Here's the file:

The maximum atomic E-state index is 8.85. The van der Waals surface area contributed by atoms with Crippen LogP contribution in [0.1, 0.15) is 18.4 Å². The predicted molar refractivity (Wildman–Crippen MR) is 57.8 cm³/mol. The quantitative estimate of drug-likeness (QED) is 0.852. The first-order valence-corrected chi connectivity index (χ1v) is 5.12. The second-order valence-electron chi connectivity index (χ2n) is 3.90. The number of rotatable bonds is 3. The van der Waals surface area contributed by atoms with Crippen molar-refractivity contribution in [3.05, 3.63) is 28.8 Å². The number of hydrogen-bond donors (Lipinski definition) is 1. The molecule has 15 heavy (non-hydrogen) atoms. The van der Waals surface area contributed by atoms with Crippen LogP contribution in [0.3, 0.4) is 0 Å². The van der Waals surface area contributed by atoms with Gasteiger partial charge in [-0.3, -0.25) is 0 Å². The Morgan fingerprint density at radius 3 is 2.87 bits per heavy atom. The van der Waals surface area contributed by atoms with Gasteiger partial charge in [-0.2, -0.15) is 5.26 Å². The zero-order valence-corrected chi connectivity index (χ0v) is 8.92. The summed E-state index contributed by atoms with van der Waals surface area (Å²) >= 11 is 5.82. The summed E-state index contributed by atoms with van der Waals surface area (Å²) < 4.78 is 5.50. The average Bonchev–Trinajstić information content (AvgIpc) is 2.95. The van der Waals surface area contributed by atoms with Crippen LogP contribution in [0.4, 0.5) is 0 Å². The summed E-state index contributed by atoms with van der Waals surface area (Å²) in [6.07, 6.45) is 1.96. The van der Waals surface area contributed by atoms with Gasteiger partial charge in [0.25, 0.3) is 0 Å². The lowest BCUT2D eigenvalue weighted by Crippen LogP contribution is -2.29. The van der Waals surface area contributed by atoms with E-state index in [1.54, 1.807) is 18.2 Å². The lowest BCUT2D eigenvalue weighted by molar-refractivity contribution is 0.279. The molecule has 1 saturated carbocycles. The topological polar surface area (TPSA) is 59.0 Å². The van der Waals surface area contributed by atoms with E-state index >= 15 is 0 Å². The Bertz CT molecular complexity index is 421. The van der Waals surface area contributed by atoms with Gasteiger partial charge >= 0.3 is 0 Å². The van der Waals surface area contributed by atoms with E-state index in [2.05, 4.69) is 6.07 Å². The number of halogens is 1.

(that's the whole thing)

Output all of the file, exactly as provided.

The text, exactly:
The maximum atomic E-state index is 8.85. The van der Waals surface area contributed by atoms with Crippen LogP contribution in [0.1, 0.15) is 18.4 Å². The predicted molar refractivity (Wildman–Crippen MR) is 57.8 cm³/mol. The quantitative estimate of drug-likeness (QED) is 0.852. The first-order valence-corrected chi connectivity index (χ1v) is 5.12. The second-order valence-electron chi connectivity index (χ2n) is 3.90. The number of rotatable bonds is 3. The van der Waals surface area contributed by atoms with Crippen molar-refractivity contribution in [3.05, 3.63) is 28.8 Å². The number of hydrogen-bond donors (Lipinski definition) is 1. The molecule has 15 heavy (non-hydrogen) atoms. The van der Waals surface area contributed by atoms with Crippen LogP contribution in [0.3, 0.4) is 0 Å². The van der Waals surface area contributed by atoms with Gasteiger partial charge in [-0.3, -0.25) is 0 Å². The Morgan fingerprint density at radius 3 is 2.87 bits per heavy atom. The van der Waals surface area contributed by atoms with Gasteiger partial charge in [-0.2, -0.15) is 5.26 Å². The zero-order valence-corrected chi connectivity index (χ0v) is 8.92. The summed E-state index contributed by atoms with van der Waals surface area (Å²) >= 11 is 5.82. The summed E-state index contributed by atoms with van der Waals surface area (Å²) < 4.78 is 5.50. The average Bonchev–Trinajstić information content (AvgIpc) is 2.95. The van der Waals surface area contributed by atoms with Crippen LogP contribution in [0.4, 0.5) is 0 Å². The summed E-state index contributed by atoms with van der Waals surface area (Å²) in [6.07, 6.45) is 1.96. The van der Waals surface area contributed by atoms with Gasteiger partial charge in [0.25, 0.3) is 0 Å². The lowest BCUT2D eigenvalue weighted by Crippen LogP contribution is -2.29. The van der Waals surface area contributed by atoms with E-state index in [1.54, 1.807) is 18.2 Å². The lowest BCUT2D eigenvalue weighted by molar-refractivity contribution is 0.279. The molecule has 1 saturated carbocycles. The topological polar surface area (TPSA) is 59.0 Å². The van der Waals surface area contributed by atoms with E-state index >= 15 is 0 Å². The Bertz CT molecular complexity index is 421. The van der Waals surface area contributed by atoms with Gasteiger partial charge >= 0.3 is 0 Å². The van der Waals surface area contributed by atoms with E-state index in [2.05, 4.69) is 6.07 Å². The number of halogens is 1.